Wednesday, May 4, 2011

April Holiday: Spain: Cordoba (the Mezquita)

Almost done, I promise!
On Friday, the day after we had been to the Alhambra, we packed up and headed to Cordoba.  This was possibly the place I was the most excited about going on our entire trip.  In senior year, I had chosen to do a senior project on Islamic geometry and the history of the Cordoba Caliphate - the period of Muslim rule in Spain.  My project advisor and I spent hours looking at photos of the Mezquita and reading Arabic poetry about the structure of the universe.  We read about the culture of tolerance for the other "peoples of the book" that was destroyed in the Spanish Inquisition.  We talked about the Greek works translated into Arabic and brought back to Europe and about the origins of flamenco.  I wrote a paper on the mosque, or the Mezquita.  And to actually see it was incredible.
We visited the Mezquita on Saturday, and it took my breath away.  Thousands of red-and-white striped double arches stretching into infinity in the hugeness of the space.  There was none of the intricate stucco-work or zellij we saw at the Alhambra or in Fes - this was a kind of grandeur and simplicity I'd never seen before.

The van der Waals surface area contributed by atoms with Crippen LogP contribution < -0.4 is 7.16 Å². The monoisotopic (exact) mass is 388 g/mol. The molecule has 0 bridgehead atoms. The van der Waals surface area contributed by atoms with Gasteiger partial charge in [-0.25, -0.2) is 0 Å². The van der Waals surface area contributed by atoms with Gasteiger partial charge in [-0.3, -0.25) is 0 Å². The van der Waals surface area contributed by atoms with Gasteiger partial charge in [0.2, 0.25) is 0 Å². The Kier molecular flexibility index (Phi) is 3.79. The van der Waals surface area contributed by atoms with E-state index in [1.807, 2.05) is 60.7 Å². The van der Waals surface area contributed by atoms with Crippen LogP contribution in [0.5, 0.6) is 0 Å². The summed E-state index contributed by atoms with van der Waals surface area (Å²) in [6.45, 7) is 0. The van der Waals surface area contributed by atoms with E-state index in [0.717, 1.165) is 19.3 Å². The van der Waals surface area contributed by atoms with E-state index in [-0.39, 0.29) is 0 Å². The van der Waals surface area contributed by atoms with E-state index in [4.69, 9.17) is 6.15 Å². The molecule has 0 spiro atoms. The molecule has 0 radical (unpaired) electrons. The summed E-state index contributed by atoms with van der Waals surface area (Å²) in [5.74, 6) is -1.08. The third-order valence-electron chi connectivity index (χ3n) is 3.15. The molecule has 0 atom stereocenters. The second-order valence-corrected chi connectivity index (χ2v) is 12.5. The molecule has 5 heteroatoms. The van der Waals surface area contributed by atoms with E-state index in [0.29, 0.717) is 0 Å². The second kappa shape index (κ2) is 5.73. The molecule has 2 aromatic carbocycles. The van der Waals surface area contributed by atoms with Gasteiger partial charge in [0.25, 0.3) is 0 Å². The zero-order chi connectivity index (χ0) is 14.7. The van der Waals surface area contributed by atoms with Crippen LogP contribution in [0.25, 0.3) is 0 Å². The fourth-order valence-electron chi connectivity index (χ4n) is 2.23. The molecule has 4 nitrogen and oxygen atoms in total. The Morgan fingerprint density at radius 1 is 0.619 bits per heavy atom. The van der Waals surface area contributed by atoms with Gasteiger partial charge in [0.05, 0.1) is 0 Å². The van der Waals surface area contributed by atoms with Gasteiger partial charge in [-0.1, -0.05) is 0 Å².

Nothing really prepares you for going in.  The vaulted ceilings and the arches make the space feel huge - I've been in an awful lot of churches with vaulted ceilings and stained glass reaching to the sky, but I've never felt so small in a building in my entire life.  There were easily a thousand people or more in the mosque, but it was easy to feel like you were maybe the only one there.
The Mezquita was built on what had once been a Visigoth Cathedral, which had been built on the site of a Roman temple, which had been built on what some believe to be a holy pagan site with standing stones.  The Ummayads, who built the mosque, borrowed heavily from the Roman ruins around Cordoba (which had once been a Roman outpost), taking capitals and columns and even the arches from aqueducts.  When they expanded the mosque and had no more Roman capitals and columns, they fake-antiqued some of their materials to look like they had come from Roman sites.  Even the red-and-white stripe pattern on the arches - done in alternating shades of brick - was inspired by the vestiges of Roman architecture.
Have you been to Cordoba?  Do you want to go?  Did you visit the Mezquita?

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